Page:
Eleven Turkish police killed in bombing blamed on PKK
Istanbul : Eleven Turkish police officers were killed and 70 people injured today in a car bombing blamed on Kurdistan Workers’ Party (PKK) rebels, as Turkey’s army pressed an offensive against a Kurdish militia in neighbouring Syria.
The early morning blast almost completely destroyed the police headquarters in the southeastern town of Cizre, just north of the Syrian border and close to northwestern Iraq.
The explosion went off hours after the Turkish military shelled positions held by Kurdish militia inside Syria.
Ankara says the operation is aimed both at Islamic State (IS) jihadists and Kurdish fighters vehemently opposed by Turkey.
The bomb blast gutted the four-storey headquarters of the anti-riot police in Cizre, with television pictures showing a thick plume of black smoke rising into the sky.
Adjacent buildings also sustained severe damage. Cizre has borne the brunt of renewed violence between the outlawed PKK and government forces since the collapse of a ceasefire last year.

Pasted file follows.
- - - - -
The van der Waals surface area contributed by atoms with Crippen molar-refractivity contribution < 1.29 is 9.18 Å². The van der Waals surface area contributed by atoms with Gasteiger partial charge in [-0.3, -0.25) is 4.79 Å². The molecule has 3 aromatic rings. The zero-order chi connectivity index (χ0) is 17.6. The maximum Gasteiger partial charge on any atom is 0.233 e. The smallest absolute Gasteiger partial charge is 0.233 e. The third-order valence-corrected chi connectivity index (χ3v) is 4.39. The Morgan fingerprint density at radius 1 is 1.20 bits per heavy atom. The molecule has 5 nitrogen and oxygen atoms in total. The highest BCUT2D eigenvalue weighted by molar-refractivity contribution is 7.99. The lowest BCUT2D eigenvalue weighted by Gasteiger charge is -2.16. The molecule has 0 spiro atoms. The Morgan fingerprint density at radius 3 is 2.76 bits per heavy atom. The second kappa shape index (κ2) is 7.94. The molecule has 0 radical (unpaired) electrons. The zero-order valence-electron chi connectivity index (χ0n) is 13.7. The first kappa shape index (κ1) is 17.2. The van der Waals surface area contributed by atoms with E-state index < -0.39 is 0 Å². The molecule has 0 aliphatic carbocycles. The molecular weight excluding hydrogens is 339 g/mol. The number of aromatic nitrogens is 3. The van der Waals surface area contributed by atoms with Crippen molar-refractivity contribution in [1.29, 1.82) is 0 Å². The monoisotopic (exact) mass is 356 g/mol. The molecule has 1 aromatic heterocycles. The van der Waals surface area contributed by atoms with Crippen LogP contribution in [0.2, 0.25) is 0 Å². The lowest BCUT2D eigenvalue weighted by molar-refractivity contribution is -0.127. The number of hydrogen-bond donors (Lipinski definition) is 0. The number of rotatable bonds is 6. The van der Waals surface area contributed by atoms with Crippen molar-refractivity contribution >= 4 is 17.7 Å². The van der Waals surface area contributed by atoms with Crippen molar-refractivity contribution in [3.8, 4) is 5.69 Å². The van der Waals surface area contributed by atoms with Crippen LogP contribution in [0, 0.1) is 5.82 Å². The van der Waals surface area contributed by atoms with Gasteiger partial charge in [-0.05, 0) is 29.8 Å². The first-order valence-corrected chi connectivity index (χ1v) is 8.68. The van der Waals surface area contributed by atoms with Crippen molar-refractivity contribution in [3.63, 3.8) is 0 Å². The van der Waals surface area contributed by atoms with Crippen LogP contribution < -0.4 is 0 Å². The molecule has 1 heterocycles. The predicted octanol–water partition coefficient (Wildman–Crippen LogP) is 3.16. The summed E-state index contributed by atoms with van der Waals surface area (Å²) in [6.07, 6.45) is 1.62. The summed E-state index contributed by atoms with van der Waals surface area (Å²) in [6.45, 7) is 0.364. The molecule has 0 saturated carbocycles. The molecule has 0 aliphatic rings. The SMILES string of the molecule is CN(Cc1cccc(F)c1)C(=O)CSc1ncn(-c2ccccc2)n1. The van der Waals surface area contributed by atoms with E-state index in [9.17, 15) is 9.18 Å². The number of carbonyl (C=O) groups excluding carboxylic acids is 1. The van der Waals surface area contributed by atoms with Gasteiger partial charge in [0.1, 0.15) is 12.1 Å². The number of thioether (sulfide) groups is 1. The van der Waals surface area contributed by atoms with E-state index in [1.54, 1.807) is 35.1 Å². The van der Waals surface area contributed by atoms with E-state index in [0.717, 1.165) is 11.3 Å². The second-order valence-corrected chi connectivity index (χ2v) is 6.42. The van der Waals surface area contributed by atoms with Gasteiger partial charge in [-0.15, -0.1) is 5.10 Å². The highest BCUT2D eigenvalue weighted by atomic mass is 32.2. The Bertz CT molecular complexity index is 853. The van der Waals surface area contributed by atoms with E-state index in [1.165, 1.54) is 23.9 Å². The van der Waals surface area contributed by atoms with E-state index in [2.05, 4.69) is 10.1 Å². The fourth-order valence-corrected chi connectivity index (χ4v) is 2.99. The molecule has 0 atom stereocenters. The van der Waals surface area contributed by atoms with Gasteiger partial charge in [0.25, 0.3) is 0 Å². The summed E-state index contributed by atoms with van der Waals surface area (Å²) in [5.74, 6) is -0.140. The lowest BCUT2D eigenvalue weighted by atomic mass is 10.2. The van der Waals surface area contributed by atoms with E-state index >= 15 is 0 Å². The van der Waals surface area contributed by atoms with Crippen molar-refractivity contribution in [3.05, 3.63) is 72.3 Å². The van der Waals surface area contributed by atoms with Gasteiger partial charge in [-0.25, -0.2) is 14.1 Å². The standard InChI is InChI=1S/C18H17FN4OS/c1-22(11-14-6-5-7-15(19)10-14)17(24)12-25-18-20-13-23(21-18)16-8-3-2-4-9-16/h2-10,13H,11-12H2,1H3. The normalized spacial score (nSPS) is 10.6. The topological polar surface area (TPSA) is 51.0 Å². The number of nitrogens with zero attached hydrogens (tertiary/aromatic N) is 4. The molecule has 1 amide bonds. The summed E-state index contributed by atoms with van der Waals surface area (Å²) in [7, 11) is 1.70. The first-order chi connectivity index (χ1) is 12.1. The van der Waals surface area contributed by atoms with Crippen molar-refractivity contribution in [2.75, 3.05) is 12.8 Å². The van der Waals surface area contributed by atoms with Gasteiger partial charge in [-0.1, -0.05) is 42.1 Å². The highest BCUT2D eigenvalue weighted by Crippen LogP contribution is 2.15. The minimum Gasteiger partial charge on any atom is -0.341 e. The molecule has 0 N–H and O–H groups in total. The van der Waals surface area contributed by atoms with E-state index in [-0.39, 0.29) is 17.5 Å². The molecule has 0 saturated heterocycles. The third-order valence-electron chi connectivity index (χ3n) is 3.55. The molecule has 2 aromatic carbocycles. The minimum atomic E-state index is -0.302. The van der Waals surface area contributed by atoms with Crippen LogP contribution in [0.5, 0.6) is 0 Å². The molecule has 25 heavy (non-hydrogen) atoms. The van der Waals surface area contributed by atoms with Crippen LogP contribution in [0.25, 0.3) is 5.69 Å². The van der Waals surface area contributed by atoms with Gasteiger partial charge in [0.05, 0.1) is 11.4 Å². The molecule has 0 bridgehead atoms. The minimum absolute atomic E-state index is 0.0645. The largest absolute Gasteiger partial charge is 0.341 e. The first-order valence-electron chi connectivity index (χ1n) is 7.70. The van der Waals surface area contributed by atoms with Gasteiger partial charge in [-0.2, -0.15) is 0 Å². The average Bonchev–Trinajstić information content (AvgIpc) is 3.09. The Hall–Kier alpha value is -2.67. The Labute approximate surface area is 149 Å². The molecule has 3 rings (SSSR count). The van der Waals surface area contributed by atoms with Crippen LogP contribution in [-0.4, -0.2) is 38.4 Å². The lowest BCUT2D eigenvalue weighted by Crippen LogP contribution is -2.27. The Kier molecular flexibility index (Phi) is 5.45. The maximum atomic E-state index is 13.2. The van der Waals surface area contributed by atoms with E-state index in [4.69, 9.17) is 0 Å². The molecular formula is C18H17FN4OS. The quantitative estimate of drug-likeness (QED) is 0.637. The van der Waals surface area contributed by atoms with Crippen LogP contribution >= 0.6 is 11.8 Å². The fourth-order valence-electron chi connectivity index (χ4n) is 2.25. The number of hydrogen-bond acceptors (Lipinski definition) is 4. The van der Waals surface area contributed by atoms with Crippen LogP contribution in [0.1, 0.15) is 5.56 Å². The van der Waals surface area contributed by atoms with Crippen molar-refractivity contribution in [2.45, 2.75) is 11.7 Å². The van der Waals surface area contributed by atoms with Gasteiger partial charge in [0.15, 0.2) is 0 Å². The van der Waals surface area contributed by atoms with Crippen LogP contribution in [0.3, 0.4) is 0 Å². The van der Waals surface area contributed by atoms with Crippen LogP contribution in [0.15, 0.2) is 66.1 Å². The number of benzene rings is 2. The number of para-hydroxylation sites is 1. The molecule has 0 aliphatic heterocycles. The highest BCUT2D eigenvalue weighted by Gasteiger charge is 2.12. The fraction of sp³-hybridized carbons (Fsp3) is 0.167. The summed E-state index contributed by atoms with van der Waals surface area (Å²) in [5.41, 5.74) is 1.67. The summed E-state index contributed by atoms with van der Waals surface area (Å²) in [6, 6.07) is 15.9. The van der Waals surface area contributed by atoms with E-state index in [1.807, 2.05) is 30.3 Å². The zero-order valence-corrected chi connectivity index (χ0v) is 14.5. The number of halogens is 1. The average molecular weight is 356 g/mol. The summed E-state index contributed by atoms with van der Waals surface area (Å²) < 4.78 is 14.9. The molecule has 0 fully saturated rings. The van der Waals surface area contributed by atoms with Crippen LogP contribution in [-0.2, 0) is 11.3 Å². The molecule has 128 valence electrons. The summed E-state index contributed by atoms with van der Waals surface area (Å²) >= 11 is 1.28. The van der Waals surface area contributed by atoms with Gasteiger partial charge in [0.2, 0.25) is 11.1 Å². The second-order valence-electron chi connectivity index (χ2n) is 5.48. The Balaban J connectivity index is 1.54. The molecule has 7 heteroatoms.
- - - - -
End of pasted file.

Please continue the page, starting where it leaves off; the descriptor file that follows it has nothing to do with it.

Eleven police officers were killed, the state-run Anadolu news agency reported, quoting the local governorate.
More than 70 people were injured, four of them critically, Health Minister Recep Akdag said in televised comments.
Anadolu said the bomb went off 50 metres (yards) away from the building at a control post, blaming the attack on the PKK.
Security forces closed the main road to Cizre from the provincial capital of Sirnak to the north after the attack, Anadolu added.
Turkish security forces have been hit by near daily attacks by the PKK since the two-and-a-half year ceasefire collapsed in 2015, leaving hundreds of police officers and soldiers dead.
The latest bombing came at a critical moment with hundreds of Turkish forces and dozens of tanks deployed inside Syria in what Ankara has presented as a two-pronged offensive against Kurdish militia and IS.
Turkey on Friday sent four more tanks over the border into Syria, said an AFP photographer at Karkamis on the Turkish side of the border.
Kurdish activists have accused Turkey of being more intent on preventing Kurds creating a stronghold along its border than fighting IS jihadists.
Ankara sees the Kurdish Democratic Union Party (PYD) and its People’s Protection Units (YPG) militia as terror groups acting as the Syrian branch of the PKK.
Ankara’s hostility to the YPG puts it at odds with its NATO ally, the United States, which works with the YPG on the ground in the fight against IS.